• Research. CUP is a little known, under-researched phenomenon yet it is undeniably one of the ten most common causes of cancer mortality in the world. We need to break this Catch 22 where the prognosis for CUP is poor because the research needed to improve treatment is not happening. We know that CUP is unique in its unusual metastatic pattern (when compared with the pattern for known primaries) but we don’t know why. We know next to nothing about the biology of CUP. Until we understand the biology of a disease it is very difficult to treat it as the biology determines the treatment.  We need to know about the genes, molecules and chemical messengers of cancer that impact on CUP to target treatment We need research into patients, carers and clinicians experiences to identify how to manage CUP patients appropriately. It is now possible to take a sample of a person’s cancer tumour and read its genetic code. We know that cancer occurs through genetic changes. Sequencing involves reading out  the entire genetic code of a cancer genome. Understanding the molecular faults in CUP tumours will allow scientists to understand more about CUP and to tailor treatment specifically to overcome particular faults – so we need CUP sequencing research. In short, we need better diagnostic techniques to interpret and access the smallest of cancer lesions.
  • Awareness. We want to stop CUP being the unspoken orphan of the cancer world. We conducted an on-line survey of 211 CUP patients and their carers and 98% had ‘not heard of CUP until diagnosis’.  Jo’s friends aim to raise public awareness and understanding of CUP in order to trigger demand for research and to reduce the isolation felt by CUP patients in the community. We want wider recognition of the unique problems for patients facing CUP. To have an unknown cancer creates added psychosocial problems for patients and their loved ones. Patients with less common cancers report worse experiences in their pathway than those with common cancers. CUP patients need additional support through their cancer journey when sometimes the tendency is to side-line them as a medical embarrassment.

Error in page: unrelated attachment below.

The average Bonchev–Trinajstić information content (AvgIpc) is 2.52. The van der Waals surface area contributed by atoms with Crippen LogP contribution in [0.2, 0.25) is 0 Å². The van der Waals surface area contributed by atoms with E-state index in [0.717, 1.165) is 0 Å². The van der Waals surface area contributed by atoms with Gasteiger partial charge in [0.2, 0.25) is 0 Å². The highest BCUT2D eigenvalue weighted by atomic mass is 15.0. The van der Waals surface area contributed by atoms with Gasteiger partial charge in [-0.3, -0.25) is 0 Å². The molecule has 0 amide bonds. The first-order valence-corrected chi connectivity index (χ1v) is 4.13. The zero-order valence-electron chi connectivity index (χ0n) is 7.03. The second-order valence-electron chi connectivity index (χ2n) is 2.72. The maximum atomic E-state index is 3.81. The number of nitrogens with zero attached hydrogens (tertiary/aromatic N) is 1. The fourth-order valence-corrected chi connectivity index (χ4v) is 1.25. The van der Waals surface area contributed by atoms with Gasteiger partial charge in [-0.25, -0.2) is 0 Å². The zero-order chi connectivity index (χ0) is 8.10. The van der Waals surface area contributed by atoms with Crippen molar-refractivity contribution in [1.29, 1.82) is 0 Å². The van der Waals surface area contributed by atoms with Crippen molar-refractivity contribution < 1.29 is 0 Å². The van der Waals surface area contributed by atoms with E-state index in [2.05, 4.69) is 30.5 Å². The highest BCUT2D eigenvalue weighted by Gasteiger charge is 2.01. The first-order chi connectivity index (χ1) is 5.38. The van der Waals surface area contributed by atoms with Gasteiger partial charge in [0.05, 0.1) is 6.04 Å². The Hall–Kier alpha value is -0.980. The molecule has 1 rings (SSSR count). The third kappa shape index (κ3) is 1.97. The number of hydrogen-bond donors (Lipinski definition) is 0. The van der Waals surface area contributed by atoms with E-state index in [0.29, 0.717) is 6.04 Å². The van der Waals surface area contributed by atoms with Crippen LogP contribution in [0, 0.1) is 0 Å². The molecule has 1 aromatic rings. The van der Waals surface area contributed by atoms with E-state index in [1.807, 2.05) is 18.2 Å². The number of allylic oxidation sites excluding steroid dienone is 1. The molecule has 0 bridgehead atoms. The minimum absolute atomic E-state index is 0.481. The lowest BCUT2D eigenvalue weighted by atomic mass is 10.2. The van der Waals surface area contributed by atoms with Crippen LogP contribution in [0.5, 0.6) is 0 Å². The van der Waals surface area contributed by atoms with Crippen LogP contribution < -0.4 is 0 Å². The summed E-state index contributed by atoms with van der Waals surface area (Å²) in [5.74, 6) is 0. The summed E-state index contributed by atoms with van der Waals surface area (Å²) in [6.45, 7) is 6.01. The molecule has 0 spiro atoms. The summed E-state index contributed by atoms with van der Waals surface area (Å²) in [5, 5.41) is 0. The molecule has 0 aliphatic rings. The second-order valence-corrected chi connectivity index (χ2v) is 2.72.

• Cancer Nurse Specialists. We need every CUP patient to have continuity and support from a named CNS  – perhaps more appropriately called sometimes a Systems Navigator in the USA.
  • Better statistics.  The true incidence of CUP is almost certainly understated because there is little agreement on its definition; and clinicians are keen to assign a primary where possible. The coding for CUP used in hospitals and cancer registries is imprecise. It is based on coding at arbitrary time points in the diagnostic pathway. Arguments about research funding and treatment priorities tend to be won by the evidence. In the CUP field the statistics are ambiguous. We need to be able to quantify, and make distinctions between, metastasis of undefined origin, provisional CUP and confirmed CUP in Hospital Episodes Statistics that provide the source data for Cancer Registries.  CUP is the 5th commonest cause of cancer mortality in England and Wales yet this fact is sometimes ‘hidden’ in national statistics. We want the publication by Cancer Research UK and the National Cancer Intelligence Network to be ‘up front’ about CUP in cancer ‘league tables’.
  • Better pathology is needed to recognise and validate molecular profiling for CUP to allow more targeted therapies for this diverse group of patients.

Steps you can take

Start the conversation! Talk to anyone you can so that they recognise that CUP exists and that it is a significant but little known phenomenon. Explain that it is a problem which is resolvable but only if there is a demand for action. It may seem a minority problem to doctors and researchers but it is hugely significant to those who are touched by it.

The number of people in the UK who die from CUP each year – about 8,000 – is roughly equivalent to 20 jumbo jets full of people. If 20 jumbo jets fell out of the sky each year over the UK because the reason could not be traced you can be sure that people would take notice and demand action!

Annual report and accounts

You can see all our annual reports on the Charity Commission website. The quickest way to find our entry is to search by our charity number:1119380. These reports show our annual income and expenditure and note our achievements each year set against our objectives.